The Fort Worth Convention Center is about half of a great building: an attractive and inviting entrance from one of the two north-south streets that flank it, but austere, blocky, and foreboding from the other street perspective.  Complementing this critical building is a major hotel a couple blocks away that no doubt serves the convention center: the Hilton Fort Worth.

There it is, on the left side of the street, measuring fifteen stories, with the elaborate ornamentation on the top floor. 

Though Hilton Worldwide is an older company, founded in Texas in 1919, the building began as an independently operated enterprise: the Hotel Texas, opening in 1921 to capitalize on the rapidly maturing city’s need for luxury accommodations spread across 600 guest rooms.  Popularity prompted expansions in the early 1960s—a Crystal Ballroom on the second floor—then, in 1968, an annex in the adjacent block to the east, crossing Commerce Street via a skyway, capitalizing on the newly complete Convention Center.  Sandwiched between these two construction improvements, President John and wife Jackie stayed at the Hotel Texas (at that time a Sheraton) and gave a speech at the Crystal Ballroom—his final speech in November 1963.  In the late 1970s, after Hyatt Hotels purchased the property, it underwent another renovation, forcing its closure for over a year, though architects preserved the elaborate façade.  The effort was diligent enough that the National Park Service admitted the building to the National Register of Historic Places at the onset of the closure.  Radisson purchased it in 1995, then Hilton finally claimed it a decade later, shuttering the annex across Commerce Street but upgrading the interiors once more.  The Hilton Fort Worth has belonged to the lucrative family Historic Hotels of America since 2015.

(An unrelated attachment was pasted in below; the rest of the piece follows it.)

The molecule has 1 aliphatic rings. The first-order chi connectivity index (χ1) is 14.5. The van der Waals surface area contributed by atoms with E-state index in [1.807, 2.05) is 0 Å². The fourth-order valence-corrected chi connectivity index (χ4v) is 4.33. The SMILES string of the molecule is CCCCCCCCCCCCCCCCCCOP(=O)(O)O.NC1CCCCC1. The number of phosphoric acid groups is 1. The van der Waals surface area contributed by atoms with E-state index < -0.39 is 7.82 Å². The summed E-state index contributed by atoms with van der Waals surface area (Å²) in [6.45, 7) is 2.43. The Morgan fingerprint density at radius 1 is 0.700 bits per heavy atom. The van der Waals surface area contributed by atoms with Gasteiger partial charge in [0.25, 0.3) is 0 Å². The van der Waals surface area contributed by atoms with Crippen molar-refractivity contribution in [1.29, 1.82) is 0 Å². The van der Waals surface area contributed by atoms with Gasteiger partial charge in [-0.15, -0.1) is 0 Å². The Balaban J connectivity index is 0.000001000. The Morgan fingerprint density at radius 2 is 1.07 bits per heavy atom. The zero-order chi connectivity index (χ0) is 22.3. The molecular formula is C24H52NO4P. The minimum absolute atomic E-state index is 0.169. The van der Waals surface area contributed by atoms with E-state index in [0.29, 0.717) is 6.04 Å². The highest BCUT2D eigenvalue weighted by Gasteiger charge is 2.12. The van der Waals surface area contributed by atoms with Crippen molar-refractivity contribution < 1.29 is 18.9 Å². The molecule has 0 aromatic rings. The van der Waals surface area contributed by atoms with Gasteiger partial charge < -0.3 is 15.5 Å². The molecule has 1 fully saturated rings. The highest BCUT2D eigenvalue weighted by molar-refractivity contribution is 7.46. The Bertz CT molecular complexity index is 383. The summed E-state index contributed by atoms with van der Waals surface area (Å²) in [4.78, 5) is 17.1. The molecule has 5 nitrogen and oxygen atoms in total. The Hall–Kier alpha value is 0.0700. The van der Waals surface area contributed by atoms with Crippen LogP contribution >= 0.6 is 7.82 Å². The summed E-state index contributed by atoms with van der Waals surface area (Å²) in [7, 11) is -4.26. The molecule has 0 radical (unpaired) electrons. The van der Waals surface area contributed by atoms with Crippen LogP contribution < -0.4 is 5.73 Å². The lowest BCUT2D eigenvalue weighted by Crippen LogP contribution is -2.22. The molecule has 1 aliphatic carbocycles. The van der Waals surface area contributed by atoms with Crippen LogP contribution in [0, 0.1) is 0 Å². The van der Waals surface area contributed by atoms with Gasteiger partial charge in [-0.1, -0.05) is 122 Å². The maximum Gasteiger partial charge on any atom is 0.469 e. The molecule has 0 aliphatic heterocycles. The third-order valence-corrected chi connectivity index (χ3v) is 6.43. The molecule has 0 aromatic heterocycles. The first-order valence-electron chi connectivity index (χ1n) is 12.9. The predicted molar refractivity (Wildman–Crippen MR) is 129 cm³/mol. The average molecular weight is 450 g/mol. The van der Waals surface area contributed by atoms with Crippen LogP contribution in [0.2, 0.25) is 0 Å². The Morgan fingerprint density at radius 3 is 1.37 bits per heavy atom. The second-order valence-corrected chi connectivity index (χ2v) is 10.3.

Meanwhile, the complete sequestration of the annex (on the right side of the skyway in the above photo) has allowed it to undergo a separate renovation into a Le Méridien Hotel, slated to open in the very near future and already accepting reservations.  

Amidst the changing of hands and the periodic upgrades, Hotel Texas/Hilton Fort Worth has retained its identity as a landmark fortuitously sited between the Convention Center and the Water Gardens to the south, and the primary node Sundance Square (featured in the initial photo to this blog article) to the north.  It’s a great location for Fort Worth’s walkable, compact downtown, where any well-attuned tourist can spot the unusually small size of its blocks—particularly anomalous in a state that does everything big.  But the same smallness of the blocks means that the average square in Fort Worth’s downtown can’t fit as many structures and cannot grow laterally without bumping up against a street, hence the annex opening 60 years ago across Commerce Street, linked to the original Hotel Texas by a skyway.

And, most importantly for the purpose of this article, there’s this oddity on the south side of the building:

Is it a service road or through street? No pedestrian advocacy in DT Fort Worth

It doesn’t look like much more than a canopied space for the picking-up or dropping-off of hotel guests, potentially through a taxi, a rideshare app service, or the hotel’s valet service.  It’s all fine and good for a hotel of this caliber to offer such an amenity and the physical space to accommodate it.  But there’s a catch, clearly visible from a greater distance and the other angle: